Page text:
By Mark Richards.
We wrote a lot about tech last year. In the year that brought us the General Data Protection Regulations (more of that later), it was impossible not to. But what might happen in 2019? We take a look at some predictions for the year ahead – with the most terrifying saved until the end…
No subject I wrote about last year made a more lasting impression on me than China’s determination to see every person in the country with a ‘social credit score’ by the year 2020. As a vision of the future – and a compliant, docile population controlled by the fear of not being able to use the latest dating app – I found it frightening.
So what does 2019 hold in store for us? We have thrown away the hopelessly outdated crystal ball and instead asked our artificial intelligence virtual assistant to tell us what we can expect over the next 12 months.
Let us start with the good news…
We should all be healthier
In theory, we should all become healthier as the tech advances and more and more devices – our Fitbits and our Apple Watches – collect our data and give us the opportunity to act upon it. Throw in genetic testing and AI-powered computers which are getting better at analysis and diagnosis and we should all be fitter and healthier.
“In 2019, for the first time ever, there will be more health data available outside health systems than inside them,” says Othman Laraki, CEO of a San Francisco based genetic testing company.
But the operative words are ‘in theory.’ Do we want to know the information, and would we act on it? Right now it is a subjective decision (do I want to know if I am more likely to develop cancer? I am not sure I do…) Even then, we need to decide whether to act on the information or not – so I suspect that by the end of the year there will still be plenty of stories about the UK getting more and more unhealthy as the government continues to threaten us with the sugar tax, the pudding tax and what next? A meat tax?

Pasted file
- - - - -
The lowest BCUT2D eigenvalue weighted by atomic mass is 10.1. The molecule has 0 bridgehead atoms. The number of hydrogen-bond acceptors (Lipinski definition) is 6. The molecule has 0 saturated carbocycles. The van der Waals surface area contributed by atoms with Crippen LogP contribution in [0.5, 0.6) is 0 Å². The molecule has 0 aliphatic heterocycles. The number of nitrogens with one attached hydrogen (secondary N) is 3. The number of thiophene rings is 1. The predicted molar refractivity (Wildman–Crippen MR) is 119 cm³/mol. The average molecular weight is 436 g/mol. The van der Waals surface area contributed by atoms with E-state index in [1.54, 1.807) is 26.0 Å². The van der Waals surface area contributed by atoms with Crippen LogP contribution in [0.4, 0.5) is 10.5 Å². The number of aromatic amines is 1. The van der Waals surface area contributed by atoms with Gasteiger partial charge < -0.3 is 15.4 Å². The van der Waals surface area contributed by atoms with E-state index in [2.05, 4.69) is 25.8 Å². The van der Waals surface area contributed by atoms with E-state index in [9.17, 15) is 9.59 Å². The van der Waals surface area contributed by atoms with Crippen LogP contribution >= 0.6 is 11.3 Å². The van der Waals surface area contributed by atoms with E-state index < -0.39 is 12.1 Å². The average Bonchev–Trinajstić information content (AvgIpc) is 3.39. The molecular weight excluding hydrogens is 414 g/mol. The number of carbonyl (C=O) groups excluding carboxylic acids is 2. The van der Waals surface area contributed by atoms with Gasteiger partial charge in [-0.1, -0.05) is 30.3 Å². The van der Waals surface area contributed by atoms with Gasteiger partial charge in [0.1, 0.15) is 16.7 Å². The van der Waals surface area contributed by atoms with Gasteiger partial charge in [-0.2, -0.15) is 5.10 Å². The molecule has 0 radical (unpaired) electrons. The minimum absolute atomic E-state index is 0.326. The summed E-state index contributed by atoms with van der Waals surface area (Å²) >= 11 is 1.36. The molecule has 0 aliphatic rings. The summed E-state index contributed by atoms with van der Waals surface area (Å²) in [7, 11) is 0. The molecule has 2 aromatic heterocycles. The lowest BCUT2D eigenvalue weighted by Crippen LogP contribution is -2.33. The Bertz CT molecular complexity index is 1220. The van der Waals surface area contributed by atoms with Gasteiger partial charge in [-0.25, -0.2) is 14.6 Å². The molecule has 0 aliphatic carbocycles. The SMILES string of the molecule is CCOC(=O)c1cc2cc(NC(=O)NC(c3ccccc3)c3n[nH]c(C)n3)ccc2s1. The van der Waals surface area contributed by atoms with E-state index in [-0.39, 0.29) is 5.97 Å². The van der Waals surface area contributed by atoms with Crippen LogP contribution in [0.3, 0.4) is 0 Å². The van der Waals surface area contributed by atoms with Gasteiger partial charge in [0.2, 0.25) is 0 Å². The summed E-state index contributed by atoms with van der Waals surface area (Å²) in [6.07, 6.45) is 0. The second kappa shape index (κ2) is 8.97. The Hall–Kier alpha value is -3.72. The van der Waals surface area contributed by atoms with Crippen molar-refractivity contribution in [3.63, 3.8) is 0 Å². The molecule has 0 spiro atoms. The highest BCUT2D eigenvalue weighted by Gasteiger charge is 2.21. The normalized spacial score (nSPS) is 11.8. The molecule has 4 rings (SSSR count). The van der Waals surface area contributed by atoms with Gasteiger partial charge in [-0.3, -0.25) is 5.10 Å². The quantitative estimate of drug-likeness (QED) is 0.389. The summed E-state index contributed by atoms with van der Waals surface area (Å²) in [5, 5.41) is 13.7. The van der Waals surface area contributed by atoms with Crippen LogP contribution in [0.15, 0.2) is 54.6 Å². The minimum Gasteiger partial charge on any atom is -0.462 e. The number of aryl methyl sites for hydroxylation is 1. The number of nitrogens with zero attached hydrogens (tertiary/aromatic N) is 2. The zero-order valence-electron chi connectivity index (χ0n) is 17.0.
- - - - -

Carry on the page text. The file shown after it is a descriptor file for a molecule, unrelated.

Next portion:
…And we will take back control
The experts say that we will take back control of our data in 2019. In the best spirits of panto season, I say, ‘Oh no we won’t.’
Last May brought us the General Data Protection Regulation and – whatever happens with Brexit – the UK has said that it will keep GDPR in place. So do I feel that my data is now better protected? No. Do I feel that I have to waste time clicking ‘accept’ before I look at any website? Yes.
I suspect that I am the rule rather than the exception, but the experts insist that 2019 will be the year swinging fines are imposed under GDPR and that we will all start to control our data. Well, a few people with plenty of time might do that: the rest of us will continue to simply click ‘accept’ and recognise that we are paying for the internet with data about our health, finances, and our social and lifestyles choices.
So more data will be collected than ever before, and AI will analyse it: as above, that has an enormous potential for good. Unfortunately, the technology pendulum might also swing the other way…
Deepfakes could spark a war
If you have not yet heard the word ‘deepfake’ you will. What is it? A manipulated digital image that overlays one person’s face onto a different body or that changes what people actually say. Most of the headlines around deepfakes have so far centred on ‘revenge porn’ but there are far broader implications than that.